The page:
hELP I WANTED HIGHSCHOOL AU TO BE THE HAPPY ONE AND THEN IT WAS A SADS???? also this is vague because I didn’t remember what the exact details were when you were first talking about it? also it makes none sense, but sssshhhhhh
You want a story, John, then here it is: Toby leaves town the night of graduation.
But tell the story yourself, John, because isn’t that what you always wanted, piece it together, find the structure; tell how you waited to apologize, how you searched for him in the crowd, how you finally tapped Sean on the shoulder and asked, “Have you seen Toby?”
“No,” said Sean, and it was a testament to everything that he didn’t seem surprised that you were asking. “No, why, is Toby missing too?”
“What do you mean?” you said.
“I haven’t seen Jack all night,” said Sean, “but I haven’t seen Olan, either, so—”
“Right,” you said, stepping back. “Okay.”
“I’ll let you know if I see him,” said Sean, but he was already piecing it together, and you were already gone.
And Toby is still driving.
This is the story as you tell it, quick cuts between you and him; and that’s a wish, John, okay, *listen*, that’s desperation, that’s you trying to will the two of you closer, connected, like you know what he’s doing and he knows how you feel, when in actuality all he knows are his knuckles white on the steering wheel, the burning in the back of his throat, the crescendo of his own imagination.
That’s how stories go, isn’t it— cars, and beautiful boys who won’t tell you that they love you. Here’s your story, John— it’s a boy driving away.
Besides you, Sean is the first one to text him; “you remember graduation is tonight dont you,” he sends, and then , fifteen minutes later, “please dont be doing anything stupid.”
Ten minutes later he gets a text from Jack— “TOBY WHERE R U COME BACK :(“— followed by another— “Sorry, Olan took my phone.
Please do come back, though.”
And then another from you, and another, and another; and then one from Justine.
“You don’t have to do this.”
You call him. You call him. You call him. He does not answer.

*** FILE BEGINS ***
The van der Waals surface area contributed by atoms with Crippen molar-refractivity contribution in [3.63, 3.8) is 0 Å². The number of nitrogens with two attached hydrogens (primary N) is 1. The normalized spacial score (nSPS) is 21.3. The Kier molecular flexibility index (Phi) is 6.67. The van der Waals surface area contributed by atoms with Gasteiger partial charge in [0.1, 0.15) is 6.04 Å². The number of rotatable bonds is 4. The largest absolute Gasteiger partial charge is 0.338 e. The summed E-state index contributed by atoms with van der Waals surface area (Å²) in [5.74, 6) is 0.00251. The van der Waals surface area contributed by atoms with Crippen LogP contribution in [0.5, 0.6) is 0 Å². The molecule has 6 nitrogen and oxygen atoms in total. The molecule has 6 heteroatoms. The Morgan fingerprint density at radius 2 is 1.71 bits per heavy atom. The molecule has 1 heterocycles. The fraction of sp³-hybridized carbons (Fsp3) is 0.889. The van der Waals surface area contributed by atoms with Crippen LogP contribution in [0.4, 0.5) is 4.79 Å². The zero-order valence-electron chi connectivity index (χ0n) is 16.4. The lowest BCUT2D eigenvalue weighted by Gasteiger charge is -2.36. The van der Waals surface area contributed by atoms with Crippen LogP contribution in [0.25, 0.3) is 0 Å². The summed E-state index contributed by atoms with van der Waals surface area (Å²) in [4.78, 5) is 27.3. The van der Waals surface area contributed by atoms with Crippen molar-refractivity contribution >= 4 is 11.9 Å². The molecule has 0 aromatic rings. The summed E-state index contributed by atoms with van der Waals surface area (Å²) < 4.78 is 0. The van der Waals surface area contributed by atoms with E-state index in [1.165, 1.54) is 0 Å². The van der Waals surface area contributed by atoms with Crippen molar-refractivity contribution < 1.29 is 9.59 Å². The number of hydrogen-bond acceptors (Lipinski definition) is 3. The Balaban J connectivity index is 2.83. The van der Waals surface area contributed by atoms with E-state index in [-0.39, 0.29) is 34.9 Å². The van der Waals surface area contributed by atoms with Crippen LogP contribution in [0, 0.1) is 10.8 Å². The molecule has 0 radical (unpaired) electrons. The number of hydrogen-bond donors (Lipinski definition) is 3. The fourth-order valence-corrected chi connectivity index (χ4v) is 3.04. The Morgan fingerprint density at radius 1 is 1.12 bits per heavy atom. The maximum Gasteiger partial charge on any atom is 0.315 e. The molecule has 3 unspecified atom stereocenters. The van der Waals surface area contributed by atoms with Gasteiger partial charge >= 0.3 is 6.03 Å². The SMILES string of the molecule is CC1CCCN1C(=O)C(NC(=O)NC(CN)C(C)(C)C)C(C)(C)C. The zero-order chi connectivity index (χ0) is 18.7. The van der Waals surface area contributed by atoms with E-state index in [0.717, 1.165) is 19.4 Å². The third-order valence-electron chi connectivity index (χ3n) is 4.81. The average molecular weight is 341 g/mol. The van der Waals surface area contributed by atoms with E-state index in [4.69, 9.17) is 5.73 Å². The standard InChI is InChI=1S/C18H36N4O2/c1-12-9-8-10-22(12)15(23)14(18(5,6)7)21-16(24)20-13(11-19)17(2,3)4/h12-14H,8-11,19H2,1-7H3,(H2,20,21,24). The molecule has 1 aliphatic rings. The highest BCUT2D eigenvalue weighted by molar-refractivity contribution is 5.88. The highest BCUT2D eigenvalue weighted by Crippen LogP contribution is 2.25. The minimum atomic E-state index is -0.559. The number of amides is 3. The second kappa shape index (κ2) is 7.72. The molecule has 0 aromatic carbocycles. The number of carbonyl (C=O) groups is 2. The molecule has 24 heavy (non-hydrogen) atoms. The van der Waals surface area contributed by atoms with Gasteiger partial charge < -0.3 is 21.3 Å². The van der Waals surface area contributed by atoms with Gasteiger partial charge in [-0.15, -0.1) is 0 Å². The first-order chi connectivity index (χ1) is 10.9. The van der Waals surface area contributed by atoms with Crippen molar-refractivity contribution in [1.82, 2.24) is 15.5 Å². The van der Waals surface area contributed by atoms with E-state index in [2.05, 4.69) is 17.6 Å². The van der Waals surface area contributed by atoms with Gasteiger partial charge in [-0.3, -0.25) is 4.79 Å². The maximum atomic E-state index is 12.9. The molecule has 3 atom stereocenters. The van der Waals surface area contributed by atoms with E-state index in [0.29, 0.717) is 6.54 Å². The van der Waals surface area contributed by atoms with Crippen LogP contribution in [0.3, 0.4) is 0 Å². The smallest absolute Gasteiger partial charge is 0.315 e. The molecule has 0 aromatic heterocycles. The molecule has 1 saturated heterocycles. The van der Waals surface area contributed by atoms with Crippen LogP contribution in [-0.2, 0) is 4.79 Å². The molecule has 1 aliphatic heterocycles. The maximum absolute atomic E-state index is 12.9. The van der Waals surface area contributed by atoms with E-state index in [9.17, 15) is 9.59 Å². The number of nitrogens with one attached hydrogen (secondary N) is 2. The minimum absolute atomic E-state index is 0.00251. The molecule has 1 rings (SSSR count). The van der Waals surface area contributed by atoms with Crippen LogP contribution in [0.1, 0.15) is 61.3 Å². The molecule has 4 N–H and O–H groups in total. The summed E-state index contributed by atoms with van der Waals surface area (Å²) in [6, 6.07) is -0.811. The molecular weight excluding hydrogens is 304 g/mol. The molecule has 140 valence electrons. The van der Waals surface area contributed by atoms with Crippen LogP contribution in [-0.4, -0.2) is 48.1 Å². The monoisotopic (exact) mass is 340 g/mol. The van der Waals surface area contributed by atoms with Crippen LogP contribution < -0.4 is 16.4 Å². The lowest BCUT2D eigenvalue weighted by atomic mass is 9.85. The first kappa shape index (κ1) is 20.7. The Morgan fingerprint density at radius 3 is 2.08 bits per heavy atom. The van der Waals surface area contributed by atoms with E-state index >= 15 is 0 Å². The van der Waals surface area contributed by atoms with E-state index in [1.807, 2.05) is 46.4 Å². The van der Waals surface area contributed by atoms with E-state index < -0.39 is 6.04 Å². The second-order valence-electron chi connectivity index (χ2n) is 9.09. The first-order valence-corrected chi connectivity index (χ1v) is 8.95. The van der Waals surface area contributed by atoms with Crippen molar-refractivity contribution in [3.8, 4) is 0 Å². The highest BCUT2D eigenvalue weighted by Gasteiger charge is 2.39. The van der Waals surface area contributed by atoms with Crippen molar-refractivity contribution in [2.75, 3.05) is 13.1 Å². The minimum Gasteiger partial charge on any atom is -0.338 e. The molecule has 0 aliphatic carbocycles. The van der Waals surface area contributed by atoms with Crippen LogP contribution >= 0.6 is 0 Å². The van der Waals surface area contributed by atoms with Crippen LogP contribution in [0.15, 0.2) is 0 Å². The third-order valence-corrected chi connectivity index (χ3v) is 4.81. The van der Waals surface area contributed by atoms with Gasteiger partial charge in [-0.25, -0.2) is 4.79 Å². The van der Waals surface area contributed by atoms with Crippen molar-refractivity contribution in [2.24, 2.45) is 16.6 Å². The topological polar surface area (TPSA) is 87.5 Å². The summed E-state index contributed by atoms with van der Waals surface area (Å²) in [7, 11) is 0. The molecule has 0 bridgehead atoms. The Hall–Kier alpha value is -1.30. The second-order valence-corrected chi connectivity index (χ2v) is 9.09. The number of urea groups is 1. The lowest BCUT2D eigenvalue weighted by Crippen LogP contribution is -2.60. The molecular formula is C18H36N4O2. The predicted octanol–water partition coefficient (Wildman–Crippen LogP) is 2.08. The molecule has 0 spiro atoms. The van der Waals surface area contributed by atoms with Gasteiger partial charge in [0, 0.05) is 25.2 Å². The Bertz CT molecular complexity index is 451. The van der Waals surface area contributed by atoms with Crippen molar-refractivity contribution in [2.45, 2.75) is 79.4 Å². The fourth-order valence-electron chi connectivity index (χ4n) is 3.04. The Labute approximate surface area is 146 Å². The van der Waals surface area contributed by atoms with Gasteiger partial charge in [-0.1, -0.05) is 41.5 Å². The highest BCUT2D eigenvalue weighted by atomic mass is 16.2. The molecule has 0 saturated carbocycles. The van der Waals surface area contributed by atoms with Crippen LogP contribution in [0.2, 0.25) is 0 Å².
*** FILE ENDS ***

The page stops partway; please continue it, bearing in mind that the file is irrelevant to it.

But, John, tell how you went to his house as soon as you could, before the graduation ceremony was even over, and when his mother answered the door she said, “Mr. Green,” like she’d been expecting you. (Everyone knows your story, John; is this what you wanted?)
You said, “I’m so sorry to bother you, but I— Toby wasn’t at graduation, and. I wanted to make sure everything was okay.”
Mrs. Turner looked at you sadly, and then cleared her throat. “Toby…” she started. “Toby had— he had plans to go to California after graduation, and he just— he wanted—”
She looked at you and tried to smile, and she said, “He left.”
You fill in the details, John, this is what you’re good at, tell how you felt the ground drop out from under you, how you felt like your world was ending— and Toby is still driving.
The one call he responds to is from a number he’s only seen a few times; he picks up the phone, and he doesn’t have time to say hello before Hank snaps, “What are you doing?”
“I’m leaving,” Toby says, all mock-casual ”I mean. This is what you wanted, isn’t it?”
“Yes, because clearly what I was saying was, ‘run to the West Coast without telling anybody,’ Jesus, what is *wrong* with you?”
“I had to—” Toby starts, and Hank is shouting.
“You *can’t do this to him, Toby.*”
Would it make you feel better if that was when Toby started crying? Because he doesn’t, but you can pretend he does. You can pretend he cries for you now, instead of three days later, pretend he breaks down instead of telling Hank, “I had to, okay, look, I had to, we can’t do this, *I* can’t do this, and he deserves—”
This is your story. You fill in the blank.
Hank goes quiet, and then says, “I’ll call you back.”
Toby doesn’t answer the phone again.
He’s still driving, he’s driving until you write the ending, John; so write it.
What are you waiting for?